All About Japan

The Hidden Snacks of Japan

Food & Drink Sweets

Pocky, mochi, matcha Kit Kats - adorable and delicious Japanese snacks have become an inescapable worldwide sensation! While fun and unique, these everyday convenience-store treats merely scratch the surface of what the Japanese snack scene has to offer!

Complementing a thriving cuisine culture, the popularity of unique regional snacks and desserts grows every year. From the tip of Hokkaido to the bottom islands of Okinawa, Japan brims with hidden treats waiting to be tasted by the adventurous gourmand!

To help uncover these off-road delights, we’ll introduce a selection of winners at the Japan Regional Snack Rankings. Every year, dozens of countryside pâtissiers, chocolatiers, and kashiya exhibit their best creations hoping to be crowned #1! The journey to discover Japan’s most elusive snacks starts here!

Panda Yaki (Yahiko, Niigata)

Panda Yaki (Yahiko, Niigata)

The winner of the first ever Japan Regional Snack Rankings, Panda Yaki took off on Japanese twitter before finally being given the official recognition it deserved! Made and served in the ancient shrine town of Yahiko in Niigata Prefecture, Panda Yaki is a bite-sized lump of satisfyingly squishy pastry filled with either custard, anko beans, or locally-grown sweet edamame paste. Lightly baked into an adorable panda shape, it’s almost too cute to eat!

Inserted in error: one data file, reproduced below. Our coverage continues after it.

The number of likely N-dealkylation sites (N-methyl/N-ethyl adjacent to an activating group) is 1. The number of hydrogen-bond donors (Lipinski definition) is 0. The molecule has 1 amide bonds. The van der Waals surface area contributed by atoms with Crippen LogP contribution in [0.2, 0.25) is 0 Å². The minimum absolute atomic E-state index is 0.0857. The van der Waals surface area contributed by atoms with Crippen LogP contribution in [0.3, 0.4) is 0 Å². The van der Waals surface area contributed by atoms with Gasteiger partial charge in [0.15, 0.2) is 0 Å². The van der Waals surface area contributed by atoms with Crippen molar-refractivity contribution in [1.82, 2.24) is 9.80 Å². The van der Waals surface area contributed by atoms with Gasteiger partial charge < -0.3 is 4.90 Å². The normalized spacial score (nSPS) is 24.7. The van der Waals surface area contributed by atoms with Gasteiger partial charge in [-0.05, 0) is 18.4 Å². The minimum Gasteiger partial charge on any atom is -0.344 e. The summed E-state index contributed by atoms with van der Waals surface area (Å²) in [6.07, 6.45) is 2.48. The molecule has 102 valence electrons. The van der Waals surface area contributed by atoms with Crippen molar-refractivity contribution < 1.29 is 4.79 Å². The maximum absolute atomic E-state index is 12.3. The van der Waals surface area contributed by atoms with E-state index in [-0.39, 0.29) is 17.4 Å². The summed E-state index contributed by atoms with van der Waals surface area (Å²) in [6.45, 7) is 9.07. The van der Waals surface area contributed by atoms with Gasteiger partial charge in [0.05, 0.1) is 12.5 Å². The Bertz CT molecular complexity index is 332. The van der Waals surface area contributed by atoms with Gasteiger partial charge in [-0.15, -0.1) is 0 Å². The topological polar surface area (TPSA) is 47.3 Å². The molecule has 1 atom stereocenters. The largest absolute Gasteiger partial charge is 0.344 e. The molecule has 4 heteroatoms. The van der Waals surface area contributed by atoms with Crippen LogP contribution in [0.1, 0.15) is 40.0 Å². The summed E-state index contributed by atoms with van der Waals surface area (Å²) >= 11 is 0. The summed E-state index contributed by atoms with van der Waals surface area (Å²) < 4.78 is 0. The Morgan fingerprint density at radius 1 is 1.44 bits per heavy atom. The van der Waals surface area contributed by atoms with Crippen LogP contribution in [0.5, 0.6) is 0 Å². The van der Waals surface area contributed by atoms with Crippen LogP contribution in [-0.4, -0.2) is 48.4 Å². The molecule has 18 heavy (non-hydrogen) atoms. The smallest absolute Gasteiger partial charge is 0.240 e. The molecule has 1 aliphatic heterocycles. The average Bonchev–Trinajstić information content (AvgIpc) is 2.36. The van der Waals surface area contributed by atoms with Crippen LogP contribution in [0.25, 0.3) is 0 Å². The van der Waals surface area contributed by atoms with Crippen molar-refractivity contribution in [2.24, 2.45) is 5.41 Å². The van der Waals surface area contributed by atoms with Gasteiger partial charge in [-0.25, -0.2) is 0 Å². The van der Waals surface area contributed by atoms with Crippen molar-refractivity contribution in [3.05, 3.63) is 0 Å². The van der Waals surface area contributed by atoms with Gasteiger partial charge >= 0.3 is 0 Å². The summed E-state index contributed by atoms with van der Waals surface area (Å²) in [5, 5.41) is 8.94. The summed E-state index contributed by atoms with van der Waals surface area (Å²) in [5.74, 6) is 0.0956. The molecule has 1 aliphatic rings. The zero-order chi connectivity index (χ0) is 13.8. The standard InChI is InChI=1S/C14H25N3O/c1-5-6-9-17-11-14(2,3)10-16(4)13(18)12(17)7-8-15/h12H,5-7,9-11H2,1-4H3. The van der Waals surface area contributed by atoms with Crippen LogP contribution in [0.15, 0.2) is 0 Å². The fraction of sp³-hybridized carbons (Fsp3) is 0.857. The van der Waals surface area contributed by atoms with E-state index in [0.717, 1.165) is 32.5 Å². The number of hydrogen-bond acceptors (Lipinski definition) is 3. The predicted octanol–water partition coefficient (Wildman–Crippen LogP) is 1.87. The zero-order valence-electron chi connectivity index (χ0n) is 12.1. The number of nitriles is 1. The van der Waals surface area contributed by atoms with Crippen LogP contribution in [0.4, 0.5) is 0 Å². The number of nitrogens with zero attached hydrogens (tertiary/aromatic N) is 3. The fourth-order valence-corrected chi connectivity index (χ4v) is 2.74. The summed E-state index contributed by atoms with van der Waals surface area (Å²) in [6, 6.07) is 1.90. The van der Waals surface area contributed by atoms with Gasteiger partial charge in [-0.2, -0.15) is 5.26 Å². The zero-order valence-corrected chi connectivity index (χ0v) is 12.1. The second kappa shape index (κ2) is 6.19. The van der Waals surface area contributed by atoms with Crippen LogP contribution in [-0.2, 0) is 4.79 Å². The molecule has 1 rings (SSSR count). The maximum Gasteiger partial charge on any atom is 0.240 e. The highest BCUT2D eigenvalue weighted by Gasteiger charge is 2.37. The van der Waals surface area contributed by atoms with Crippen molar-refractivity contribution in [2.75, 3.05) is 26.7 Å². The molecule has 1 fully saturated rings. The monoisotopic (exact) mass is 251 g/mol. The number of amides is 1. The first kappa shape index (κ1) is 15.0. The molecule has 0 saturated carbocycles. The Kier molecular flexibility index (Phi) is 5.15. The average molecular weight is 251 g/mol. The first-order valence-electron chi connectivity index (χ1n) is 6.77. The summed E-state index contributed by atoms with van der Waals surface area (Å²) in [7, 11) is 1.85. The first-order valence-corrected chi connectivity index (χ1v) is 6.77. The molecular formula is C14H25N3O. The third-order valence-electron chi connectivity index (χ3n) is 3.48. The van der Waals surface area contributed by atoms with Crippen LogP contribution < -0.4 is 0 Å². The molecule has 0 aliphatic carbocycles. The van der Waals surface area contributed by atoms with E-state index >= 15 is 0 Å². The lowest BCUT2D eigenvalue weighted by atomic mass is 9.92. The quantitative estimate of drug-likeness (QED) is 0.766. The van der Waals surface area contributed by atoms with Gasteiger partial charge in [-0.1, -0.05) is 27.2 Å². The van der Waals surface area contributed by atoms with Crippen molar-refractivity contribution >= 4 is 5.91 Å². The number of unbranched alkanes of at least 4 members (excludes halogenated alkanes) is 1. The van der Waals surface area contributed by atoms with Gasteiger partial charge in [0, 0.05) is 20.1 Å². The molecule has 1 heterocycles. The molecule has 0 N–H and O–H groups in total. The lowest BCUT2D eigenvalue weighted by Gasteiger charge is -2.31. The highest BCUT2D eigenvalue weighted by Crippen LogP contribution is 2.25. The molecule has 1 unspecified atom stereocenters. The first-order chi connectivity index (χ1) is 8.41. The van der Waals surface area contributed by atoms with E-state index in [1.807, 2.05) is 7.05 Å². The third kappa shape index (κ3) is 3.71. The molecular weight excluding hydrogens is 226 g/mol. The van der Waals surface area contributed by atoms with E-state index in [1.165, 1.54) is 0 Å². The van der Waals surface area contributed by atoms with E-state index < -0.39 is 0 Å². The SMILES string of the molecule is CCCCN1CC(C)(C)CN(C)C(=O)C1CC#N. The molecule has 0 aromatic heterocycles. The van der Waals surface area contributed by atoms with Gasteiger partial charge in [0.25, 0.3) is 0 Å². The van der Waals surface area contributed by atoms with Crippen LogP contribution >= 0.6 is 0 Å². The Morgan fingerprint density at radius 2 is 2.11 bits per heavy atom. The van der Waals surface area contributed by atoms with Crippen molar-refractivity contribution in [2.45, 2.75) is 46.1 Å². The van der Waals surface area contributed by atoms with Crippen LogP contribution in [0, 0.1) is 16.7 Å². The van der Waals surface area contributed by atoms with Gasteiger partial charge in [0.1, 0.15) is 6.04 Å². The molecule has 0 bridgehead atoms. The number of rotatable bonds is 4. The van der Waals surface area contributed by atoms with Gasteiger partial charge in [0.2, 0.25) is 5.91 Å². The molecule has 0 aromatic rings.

Where to Eat: Panda Yaki can be found at Bunsuido Kashiho (分水堂菓子舗) on the main street of Yahiko, Niigata (弥彦村).

Ishidatami Chocolate (Unzen, Nagasaki)

The Ishidatami Chocolate is an action-packed block of chocolatey goodness tucked away in the city of Unzen, roughly 40km east of Nagasaki City.

Based upon the image of Nagasaki’s iconic stone paths and walls, this aesthetically-pleasing brick-shaped cake boasts a whopping 8 individual layers of chocolate, sponge, cream, and cacao! Coated in a thick layer of authentic Belgium chocolate, the heavenly creation is designed to satisfy even the biggest sweet tooths! It rightfully earned first place at the Snack Rankings in 2013.